My guess is that Port of Spain and the like are full names, hence no articles; if you said the Port of of Spain it'd be understood as the port of Spain - as if you were talking abt a definite Spanish port, one of many others.
I don't think The Islamic City of Marawi is marked so on the maps, it's just a set expression that provides some additional info; in the same vein one could say the multicultural city of N.York. As to the capitalization in the former I guess it just reflects the religious reverence.
Sorry, I disagree. If they were complete names, I'd know them in Russian - just like Port of Spain. I wonder how San Marino can have its complete name with an English word - is English the official language there? I wish somebody more learned in geography gave the answer.
Proper (place) nouns, their spelling, pronunciation, articles and prepositions are the exclusive property of the people who live there. There is not one single answer for all of the variation we hear. Every native can tell you his own favorite place-name story, no matter where he lives.
I wonder how San Marino can have its complete name with an English word - is English the official language there? I wish somebody more learned in geography gave the answer.
We're talking about the official English translations of the names. The language spoken in San Marino is Italian.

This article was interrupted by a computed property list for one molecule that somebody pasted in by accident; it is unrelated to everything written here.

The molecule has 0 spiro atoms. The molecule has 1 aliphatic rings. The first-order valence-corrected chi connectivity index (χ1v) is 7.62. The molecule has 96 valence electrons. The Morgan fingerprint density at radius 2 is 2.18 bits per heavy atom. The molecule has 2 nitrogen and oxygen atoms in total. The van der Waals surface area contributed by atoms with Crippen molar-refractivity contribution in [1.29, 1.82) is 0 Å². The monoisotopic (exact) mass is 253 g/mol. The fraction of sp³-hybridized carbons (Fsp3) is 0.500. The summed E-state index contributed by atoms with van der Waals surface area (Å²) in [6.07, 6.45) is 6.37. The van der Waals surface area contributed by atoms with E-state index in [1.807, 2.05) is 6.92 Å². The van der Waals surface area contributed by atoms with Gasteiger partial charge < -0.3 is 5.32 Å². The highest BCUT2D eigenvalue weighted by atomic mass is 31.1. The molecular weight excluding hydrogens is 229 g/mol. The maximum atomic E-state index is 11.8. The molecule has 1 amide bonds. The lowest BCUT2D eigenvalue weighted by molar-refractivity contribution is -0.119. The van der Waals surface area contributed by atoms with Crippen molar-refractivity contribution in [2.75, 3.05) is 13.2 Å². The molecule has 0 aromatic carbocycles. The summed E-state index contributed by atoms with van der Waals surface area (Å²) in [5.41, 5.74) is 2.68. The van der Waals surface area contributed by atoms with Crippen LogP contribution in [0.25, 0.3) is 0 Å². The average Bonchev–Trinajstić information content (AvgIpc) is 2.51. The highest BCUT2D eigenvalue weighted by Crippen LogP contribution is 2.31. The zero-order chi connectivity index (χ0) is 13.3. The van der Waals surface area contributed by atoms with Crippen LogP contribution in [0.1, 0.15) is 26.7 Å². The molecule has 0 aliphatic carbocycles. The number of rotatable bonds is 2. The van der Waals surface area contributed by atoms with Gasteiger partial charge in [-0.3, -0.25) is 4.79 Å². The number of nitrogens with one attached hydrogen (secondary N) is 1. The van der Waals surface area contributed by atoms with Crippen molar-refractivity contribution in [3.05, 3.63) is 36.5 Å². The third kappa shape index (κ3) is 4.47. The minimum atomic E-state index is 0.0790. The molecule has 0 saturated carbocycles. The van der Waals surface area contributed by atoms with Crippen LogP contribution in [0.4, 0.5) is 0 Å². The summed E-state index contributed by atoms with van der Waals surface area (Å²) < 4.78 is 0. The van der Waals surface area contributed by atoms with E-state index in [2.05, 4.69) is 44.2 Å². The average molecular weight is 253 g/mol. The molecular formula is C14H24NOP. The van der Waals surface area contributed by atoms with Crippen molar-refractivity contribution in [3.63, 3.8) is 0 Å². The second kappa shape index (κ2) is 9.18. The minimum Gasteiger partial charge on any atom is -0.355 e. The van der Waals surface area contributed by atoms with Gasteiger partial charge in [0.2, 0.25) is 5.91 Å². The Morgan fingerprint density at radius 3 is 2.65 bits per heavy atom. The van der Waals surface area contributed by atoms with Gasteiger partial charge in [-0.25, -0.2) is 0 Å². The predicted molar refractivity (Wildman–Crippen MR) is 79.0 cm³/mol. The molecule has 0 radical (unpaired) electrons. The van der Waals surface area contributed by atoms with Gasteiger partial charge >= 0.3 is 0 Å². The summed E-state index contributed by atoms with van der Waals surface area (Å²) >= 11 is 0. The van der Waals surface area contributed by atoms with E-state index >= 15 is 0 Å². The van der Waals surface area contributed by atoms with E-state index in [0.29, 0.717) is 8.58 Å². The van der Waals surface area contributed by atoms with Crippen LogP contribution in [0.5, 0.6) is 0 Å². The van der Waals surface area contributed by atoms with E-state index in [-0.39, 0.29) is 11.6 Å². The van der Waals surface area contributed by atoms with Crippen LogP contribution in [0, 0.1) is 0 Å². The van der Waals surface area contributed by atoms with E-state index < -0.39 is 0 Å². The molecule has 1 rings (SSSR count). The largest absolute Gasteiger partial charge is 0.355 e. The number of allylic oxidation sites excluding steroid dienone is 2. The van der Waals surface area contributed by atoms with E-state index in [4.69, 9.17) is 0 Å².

That said, the official name in Italian appears to be without the definite article: "Cittā di San Marino" (not "La Cittā..."), so it would literally be translated as "City of San Marino". However, that sounds inelegant in English, and we prefer either to use the definite article -- "the City of San Marino" -- or to use a different construction -- "San Marino City".
"The City of...", in parallel with "the city of..." (where "city" is purely a description, not part of the actual name) is a set phrase. You simply have to use the definite article here.
There are many place names which, in English, require the definite article. These include: the Hague and the Central African Republic, for example. Conversely, there are many places which require the definite article in its native language, but not in English: Iraq is one.
Of course, you won't see any place names with the definite article in Russian. Russian doesn't have a definite article.